Colorful English Idioms

Posted on 30. Jun, 2015 by in English Vocabulary

Image "Colorful" by Ole Houen on Flickr.com.

Image “Colorful” by Ole Houen on Flickr.com.

Summer is full of beautiful vibrant colors, which has inspired me to compile a list of colorful idioms in English. When I say ‘colorful idioms,’ I mean idioms in which colors are an important part of the idiomatic phrase. Since this week is also the week in which Americans celebrate their independence day (July 4th) the first few color idioms that I highlight relate to the colors connected with the American Independence Day: red, white, and blue. These are, of course, the colors found on the American flag, which is why they are the colors of the 4th of July holiday.

Colorful idioms:

to catch (someone) red handed – to find or catch a person in the middle of doing something wrong, naughty or illegal
Example: We caught Tommy red handed as he was taking all the candy from the bowl and putting it in his pocket.

to paint the town red – to go out and have a good time
Example: When I was in New York City I painted the town red every night.

a white lie – a harmless or inconsequential lie; a lie told to keep from hurting someone’s feelings or because the details are unimportant
Example: Oh it doesn’t really matter; it is just a little white lie.

to whitewash (something) – to cover up some of the facts and make something sound better than it actually is; covering up faults, errors, or wrong doing
Example: The employees managed to whitewash what happened in the accident to the managers.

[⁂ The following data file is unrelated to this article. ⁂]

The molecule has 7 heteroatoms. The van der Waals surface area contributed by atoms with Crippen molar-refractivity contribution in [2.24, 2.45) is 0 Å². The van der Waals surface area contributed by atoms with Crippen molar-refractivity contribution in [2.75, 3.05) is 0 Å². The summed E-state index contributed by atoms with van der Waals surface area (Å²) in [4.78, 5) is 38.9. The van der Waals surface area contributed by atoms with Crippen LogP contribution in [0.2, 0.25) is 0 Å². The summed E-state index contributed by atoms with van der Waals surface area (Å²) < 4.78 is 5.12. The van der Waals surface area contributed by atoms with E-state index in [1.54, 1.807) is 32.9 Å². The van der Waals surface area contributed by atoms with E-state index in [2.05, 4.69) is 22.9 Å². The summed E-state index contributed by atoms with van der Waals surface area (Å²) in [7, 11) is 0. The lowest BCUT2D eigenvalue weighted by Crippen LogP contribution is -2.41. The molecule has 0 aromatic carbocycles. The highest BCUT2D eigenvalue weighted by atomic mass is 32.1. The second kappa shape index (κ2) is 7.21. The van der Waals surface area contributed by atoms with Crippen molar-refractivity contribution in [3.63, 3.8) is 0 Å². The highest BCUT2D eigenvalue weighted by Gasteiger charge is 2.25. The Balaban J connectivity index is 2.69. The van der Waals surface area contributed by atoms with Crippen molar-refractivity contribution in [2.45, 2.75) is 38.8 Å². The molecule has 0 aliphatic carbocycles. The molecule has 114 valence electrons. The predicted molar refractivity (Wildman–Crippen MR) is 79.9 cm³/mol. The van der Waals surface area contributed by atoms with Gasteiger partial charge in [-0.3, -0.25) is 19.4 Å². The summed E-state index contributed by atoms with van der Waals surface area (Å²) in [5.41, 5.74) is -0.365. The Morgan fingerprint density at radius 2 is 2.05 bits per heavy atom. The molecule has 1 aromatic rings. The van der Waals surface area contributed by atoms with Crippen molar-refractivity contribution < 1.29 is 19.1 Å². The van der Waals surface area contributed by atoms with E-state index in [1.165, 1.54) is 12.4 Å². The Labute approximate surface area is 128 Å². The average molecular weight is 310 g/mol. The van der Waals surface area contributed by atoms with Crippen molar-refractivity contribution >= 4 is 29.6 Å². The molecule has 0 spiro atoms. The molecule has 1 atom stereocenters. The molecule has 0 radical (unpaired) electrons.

to get the blues – to feel sad or depressed;
Example: I get the blues for a few days whenever I come home from a vacation.

to talk until you are blue in the face – to talk a lot
Example: Whenever I see Annette she is talking about politics until she is blue in the face.

a/the black sheep – the person in a family or group who is different from everyone else
(This idiom is usually used in a negative manner.)
Example: Jill is the black sheep in our family.

a gray area – something that is not fully clear or well defined
Example: How we are going to write up the final report is a bit of a gray area still.

the grass is always greener on the other side – someone else or someplace else always seems more appealing then one’s own life situation
Example: My sister believes the grass is always greener on the other side and because of this she is always changing jobs.

a/the pink slip – a notice of termination from a job
Example: The factory gave the pink slip to 25 workers yesterday.

yellow-bellied – cowardly
(This is often an insulting term.)
Example: Mike is a yellow-bellied, no-good, man!

I hope you find a way to make your English a bit more colorful by trying out some of these new idioms and phrases over the next week!

English vocabulary for getting a haircut

Posted on 23. Jun, 2015 by in English Vocabulary

Image by Kevin McGrew on Flickr.com.

Image by Kevin McGrew on Flickr.com.

If you are like me you get a little nervous before a haircut. For me the nervousness comes from the fear that I may not like what my hair looks like after the cut and then there is nothing I will be able to do about it. There is no way to put the hair back on after it is cut off!

It is even more nerve wracking to get a haircut when you have to communicate with your hairdresser or barber in a foreign language. To help make this process a little easier, this post introduces a number of important English vocabulary words and phrases related to getting a haircut. I hope this helps ease your nerves next time you get your haircut in the English-speaking world.

First of all, you need to know where to go to get your hair cut.
If you are a man you can go to a hair salon or barbershop, for a haircut.
If you are a woman you can go to a hair salon for a haircut.

The people who cut hair at these places are called:
a hairstylist (or stylist) – a person who cuts men’s or women’s hair
a hairdresser – a person who cuts men’s or women’s hair.
a barber – a person who cuts men’s hair